Sometimes the appearance of damp patches on internal walls in your home can indicate a serious problem with rising damp. This is when water soaks into porous parts of the walls and then needs to evaporate to reach equilibrium with outdoor air.
What causes the problem?
rising damp patches into the walls and floor of your home is caused by a number of different things, including leaks, poor construction, defective drainage systems and condensation.
Poor drainage and internal walls being joined to each other by a shared wall often make it difficult to spot the cause. While you might suspect that damp is occurring as water pools in an odd place, you may not know exactly where the cause lies.
The best way to begin identifying the problem is by a property inspection. If the defects are relatively obvious, you may be able to tackle water intrusion using a few simple measures, such as minor upgrading of defective drains and insulation and replacement of damp or leaky internal walls. However, sometimes it is not immediately obvious where the problems lie.
Talking to your home builder
If you’re not sure what caused your damp problems and you’ve already had a roof inspection, talk to your builder about any advice he has on this issue.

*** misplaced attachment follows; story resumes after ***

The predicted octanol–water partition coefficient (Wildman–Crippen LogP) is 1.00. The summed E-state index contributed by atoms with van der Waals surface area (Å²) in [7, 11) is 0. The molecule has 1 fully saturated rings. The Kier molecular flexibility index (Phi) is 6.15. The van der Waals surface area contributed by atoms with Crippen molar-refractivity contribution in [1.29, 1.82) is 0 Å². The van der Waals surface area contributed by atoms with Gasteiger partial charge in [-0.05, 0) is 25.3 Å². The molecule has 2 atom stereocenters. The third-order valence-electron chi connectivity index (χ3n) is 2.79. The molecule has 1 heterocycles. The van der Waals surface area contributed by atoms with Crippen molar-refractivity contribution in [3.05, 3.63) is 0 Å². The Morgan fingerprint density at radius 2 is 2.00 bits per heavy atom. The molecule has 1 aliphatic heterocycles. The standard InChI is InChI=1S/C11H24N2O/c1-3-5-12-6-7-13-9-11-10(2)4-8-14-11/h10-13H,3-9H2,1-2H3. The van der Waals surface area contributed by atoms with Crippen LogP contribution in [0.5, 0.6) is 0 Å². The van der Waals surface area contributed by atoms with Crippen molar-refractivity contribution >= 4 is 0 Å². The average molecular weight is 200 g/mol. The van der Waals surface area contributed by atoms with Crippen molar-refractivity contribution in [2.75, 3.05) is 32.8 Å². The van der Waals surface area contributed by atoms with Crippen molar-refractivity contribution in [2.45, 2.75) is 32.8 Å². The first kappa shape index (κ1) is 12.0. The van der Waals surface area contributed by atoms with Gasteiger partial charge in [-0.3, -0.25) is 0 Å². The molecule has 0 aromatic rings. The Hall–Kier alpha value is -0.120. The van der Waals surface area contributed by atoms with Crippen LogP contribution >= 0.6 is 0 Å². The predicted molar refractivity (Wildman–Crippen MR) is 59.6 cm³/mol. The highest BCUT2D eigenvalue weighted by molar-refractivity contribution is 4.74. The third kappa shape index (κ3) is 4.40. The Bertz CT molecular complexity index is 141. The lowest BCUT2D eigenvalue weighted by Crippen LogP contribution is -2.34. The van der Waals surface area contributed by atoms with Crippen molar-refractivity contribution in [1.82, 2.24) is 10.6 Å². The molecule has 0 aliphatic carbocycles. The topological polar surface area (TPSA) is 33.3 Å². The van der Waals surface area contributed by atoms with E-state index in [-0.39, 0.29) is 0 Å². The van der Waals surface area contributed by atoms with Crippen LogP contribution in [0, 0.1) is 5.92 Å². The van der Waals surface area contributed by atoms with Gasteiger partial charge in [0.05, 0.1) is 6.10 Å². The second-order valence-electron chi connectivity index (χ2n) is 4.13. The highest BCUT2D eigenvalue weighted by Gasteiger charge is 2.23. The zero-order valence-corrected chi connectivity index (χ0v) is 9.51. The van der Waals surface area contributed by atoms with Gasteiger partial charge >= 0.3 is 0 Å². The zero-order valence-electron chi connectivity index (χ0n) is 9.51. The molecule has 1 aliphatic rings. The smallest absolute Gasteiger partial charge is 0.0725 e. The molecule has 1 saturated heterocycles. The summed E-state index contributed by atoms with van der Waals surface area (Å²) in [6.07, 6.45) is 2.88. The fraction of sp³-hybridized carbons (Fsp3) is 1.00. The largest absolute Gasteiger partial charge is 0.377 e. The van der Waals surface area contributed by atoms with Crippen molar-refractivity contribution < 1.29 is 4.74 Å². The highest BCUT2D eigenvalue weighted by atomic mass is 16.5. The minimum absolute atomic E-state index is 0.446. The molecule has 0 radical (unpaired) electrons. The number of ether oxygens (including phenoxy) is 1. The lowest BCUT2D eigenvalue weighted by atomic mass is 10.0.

Taking action before the problem worsens
You still may not know exactly where the problem lies, but are taking action to avoid this from becoming a bigger and more expensive problem for your home.
The first thing you should do is seal any leaks in the outside of your walls with silicone. This will make a huge difference to any problems inside, especially if a burst sewer pipe caused a backup of water inside around the time that it happened. Then, check the following areas of your home:
- Burst water pipes – These can cause a great deal of damage to both your internal and external walls. It is important to know that water will not naturally travel up a wall. But it will if the pipe burst inside and leaked out through gaps in the mortar joints. If this is the case, then repair work will be required to prevent further damage from higher than usual moisture levels in your home.
- Sump pumps – Make sure your sump pump is working correctly. It can take a lot of water out of the ground, but if it’s not working correctly, it can back up into the walls and cause damp.
•Wall cavity – Check the condition of your wall cavities and make sure that there are no holes or gaps that will allow water to seep in. You should also check for moisture trapped within your wall cavities because this may be damp that cannot escape due to drywall blocking it.